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LISTENING TO ENGLISH AS A FOREIGN LANGUAGE

Hearing the sounds

He may simply assimilate it to the nearest sound familiar to him; he has practiced saying the sound himself. He starts using the language for something other than pronunciation practice. Even more difficulty is caused when the new sound does exist in the native language, but only as an allophonic variation of another phoneme.They are allophones, and the substitution of one for the other makes no difference to meaning, occurring only because of the location of the sound in the word or sentence.

Sometimes the foreing learner of English may have difficulty with the sequences and juxtapositions of sounds typical of English words.

Another reason why sounds may be misheard is that the student is not used to the stressand intonation patterns of English and the way these influence both the realization of certain phonemes and the meaning of the utterance.

One interesting point about all these difficulties is that it is often quite difficult to know, outside minimal pair practice, whether students really have heard the sounds right or not, because they may guess the right meaning from the context.Understanding intonation and stress

The English systems of stress, intonation and rhythm, though perhaps less obviously difficult than problems of the actual sounds, can interfere with the foreign learner´s proper understanding of spoken English. It is, therefore, worth drawing out students’ attention to the existence of certain general patterns.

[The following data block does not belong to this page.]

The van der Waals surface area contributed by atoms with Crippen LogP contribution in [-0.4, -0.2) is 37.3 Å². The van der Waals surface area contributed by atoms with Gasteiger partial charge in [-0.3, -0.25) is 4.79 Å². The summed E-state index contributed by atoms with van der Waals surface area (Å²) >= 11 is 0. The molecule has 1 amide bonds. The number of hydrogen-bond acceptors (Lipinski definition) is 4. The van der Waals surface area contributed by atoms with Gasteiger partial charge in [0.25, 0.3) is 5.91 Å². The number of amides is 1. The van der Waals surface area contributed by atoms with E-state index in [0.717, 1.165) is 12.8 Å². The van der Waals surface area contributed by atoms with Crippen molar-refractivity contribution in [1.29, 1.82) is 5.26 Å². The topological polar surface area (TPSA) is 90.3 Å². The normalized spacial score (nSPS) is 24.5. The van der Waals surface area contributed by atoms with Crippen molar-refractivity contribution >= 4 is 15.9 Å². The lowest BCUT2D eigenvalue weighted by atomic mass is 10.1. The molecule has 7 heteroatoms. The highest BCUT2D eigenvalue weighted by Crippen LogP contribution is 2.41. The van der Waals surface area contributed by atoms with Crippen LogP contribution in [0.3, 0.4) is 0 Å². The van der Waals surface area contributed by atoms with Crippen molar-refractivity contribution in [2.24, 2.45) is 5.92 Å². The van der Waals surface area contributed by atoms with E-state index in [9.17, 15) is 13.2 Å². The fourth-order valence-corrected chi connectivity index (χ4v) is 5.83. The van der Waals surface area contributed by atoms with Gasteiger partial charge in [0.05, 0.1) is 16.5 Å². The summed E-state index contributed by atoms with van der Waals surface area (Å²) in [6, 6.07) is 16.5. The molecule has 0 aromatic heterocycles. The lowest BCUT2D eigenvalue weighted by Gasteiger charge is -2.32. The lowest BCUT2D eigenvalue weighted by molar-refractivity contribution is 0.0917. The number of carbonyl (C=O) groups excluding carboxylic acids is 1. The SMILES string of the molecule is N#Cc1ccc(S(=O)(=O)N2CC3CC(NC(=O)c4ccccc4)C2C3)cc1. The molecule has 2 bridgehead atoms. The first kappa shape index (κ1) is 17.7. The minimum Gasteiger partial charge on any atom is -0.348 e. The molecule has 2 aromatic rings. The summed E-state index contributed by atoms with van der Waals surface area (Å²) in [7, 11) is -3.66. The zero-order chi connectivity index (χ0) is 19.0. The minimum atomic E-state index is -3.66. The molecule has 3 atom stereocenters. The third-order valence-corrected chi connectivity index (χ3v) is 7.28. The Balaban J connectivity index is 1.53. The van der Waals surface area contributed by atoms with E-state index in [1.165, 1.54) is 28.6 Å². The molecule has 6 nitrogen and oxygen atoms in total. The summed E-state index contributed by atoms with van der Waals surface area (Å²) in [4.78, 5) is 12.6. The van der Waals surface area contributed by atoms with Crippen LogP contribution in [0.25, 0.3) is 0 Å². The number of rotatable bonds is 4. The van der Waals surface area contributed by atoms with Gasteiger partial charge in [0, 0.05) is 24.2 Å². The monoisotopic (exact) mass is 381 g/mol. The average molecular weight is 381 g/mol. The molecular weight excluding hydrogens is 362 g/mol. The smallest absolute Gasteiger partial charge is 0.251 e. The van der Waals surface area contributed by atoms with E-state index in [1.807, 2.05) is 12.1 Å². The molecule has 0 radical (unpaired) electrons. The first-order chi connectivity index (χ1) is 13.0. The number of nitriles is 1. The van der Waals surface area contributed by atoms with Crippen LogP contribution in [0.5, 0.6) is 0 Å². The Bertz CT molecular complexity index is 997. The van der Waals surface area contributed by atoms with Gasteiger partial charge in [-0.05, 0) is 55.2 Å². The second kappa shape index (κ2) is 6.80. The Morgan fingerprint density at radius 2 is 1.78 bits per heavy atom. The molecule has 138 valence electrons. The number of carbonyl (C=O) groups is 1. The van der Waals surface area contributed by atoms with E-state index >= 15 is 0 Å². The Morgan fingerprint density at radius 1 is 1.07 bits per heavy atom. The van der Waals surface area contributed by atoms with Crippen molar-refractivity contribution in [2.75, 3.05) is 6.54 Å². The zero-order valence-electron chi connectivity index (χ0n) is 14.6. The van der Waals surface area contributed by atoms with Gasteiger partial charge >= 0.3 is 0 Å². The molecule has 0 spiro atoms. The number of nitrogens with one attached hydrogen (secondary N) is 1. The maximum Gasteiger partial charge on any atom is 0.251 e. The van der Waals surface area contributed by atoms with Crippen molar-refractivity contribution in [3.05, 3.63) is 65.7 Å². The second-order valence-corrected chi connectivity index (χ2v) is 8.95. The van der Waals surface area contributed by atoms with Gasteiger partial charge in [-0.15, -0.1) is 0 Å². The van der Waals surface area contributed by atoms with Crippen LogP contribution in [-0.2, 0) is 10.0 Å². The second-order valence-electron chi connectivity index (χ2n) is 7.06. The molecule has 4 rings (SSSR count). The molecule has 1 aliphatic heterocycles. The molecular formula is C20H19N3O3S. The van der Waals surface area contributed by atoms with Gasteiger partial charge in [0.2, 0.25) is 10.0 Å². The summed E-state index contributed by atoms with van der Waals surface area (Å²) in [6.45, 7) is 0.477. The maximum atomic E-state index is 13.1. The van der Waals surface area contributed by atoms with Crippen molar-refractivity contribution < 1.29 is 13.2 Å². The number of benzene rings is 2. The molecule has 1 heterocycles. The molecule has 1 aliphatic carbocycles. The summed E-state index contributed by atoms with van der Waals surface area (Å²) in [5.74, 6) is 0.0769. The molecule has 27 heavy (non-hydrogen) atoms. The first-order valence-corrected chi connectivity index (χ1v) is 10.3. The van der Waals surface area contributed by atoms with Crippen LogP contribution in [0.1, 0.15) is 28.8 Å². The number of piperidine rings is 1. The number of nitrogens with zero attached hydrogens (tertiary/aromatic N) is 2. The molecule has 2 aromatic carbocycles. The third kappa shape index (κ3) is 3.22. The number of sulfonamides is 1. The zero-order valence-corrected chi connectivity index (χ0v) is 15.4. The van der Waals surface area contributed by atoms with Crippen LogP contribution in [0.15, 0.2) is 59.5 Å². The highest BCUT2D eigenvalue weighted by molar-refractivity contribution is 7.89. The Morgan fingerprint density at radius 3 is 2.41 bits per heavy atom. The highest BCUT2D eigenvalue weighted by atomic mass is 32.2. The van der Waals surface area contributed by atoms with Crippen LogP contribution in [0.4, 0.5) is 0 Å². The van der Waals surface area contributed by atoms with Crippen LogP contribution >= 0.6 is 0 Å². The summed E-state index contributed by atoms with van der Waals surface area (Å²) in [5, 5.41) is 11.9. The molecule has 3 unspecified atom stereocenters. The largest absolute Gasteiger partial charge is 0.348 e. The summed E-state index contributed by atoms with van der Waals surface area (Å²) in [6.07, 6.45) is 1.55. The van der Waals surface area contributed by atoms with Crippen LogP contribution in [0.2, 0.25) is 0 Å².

The rhythm of speech is based on these tones and to alesser extent on other minor stresses, and intervening lightened syllables may be pronounced very fast so as not to break this rhythm.

We can usefully do some classroom exercise whose object it is simply to sensitize students to their existence.

Coping With Redundancy and “Noise”

There are some items he cannot understand simply because he does not know them, many others which he is not yetsufficiently familiar with to grasp during speech.

Second, she is not familiar enough with the sound-combinations, lexis and collocations of the language to make predictions or retroactive guesses as to what was to make predictions or retroactive guesses.

Third, even when the number of grasp is not much larger than those they would encounter in their own language, many foreign-languagelearners run into a psychological problem: they have a kind of compulsion to understand everything, even things that are usually unimportant, and are disturbed, discourse things that are totally unimportant, and are disturbed, discouraged and even completely thrown off balance if they come across an incomprehensible word.

A learner who is at he transition stage from intensive to expensive readingalso has to learn to grasp the meaning of a sentence even when it includes a word or two he does not know. The reader, however, has the advantage of time, he can stop if the wishes and try to make an intelligent guess as to the meaning of the missing items. On the one hand he is distressed and discouraged by his comprehension, has the feeling that he has missed vital words. On the other hand, evenif he does perceive and understand every single word he hears, he may find this actually counter-productive: for effective listening is aided by the ability to the listener to ignore or “skim” unimportant items.

The ability to make do with only a part of what is heard and understand the main message is a vitally important one for effective listening in a communicative situation. Once thelearner has moved over from intensive to extensive listening in the foreign language and got used to coping with “noise” and recognizing redundancy, his own native language skills will come into play; but he needs conscious practice in making the transition.

Fatigue.

Anyone who has learnt a foreign language knows how tiring it is listening to and interpreting unfamiliar sound, lexis and syntax...
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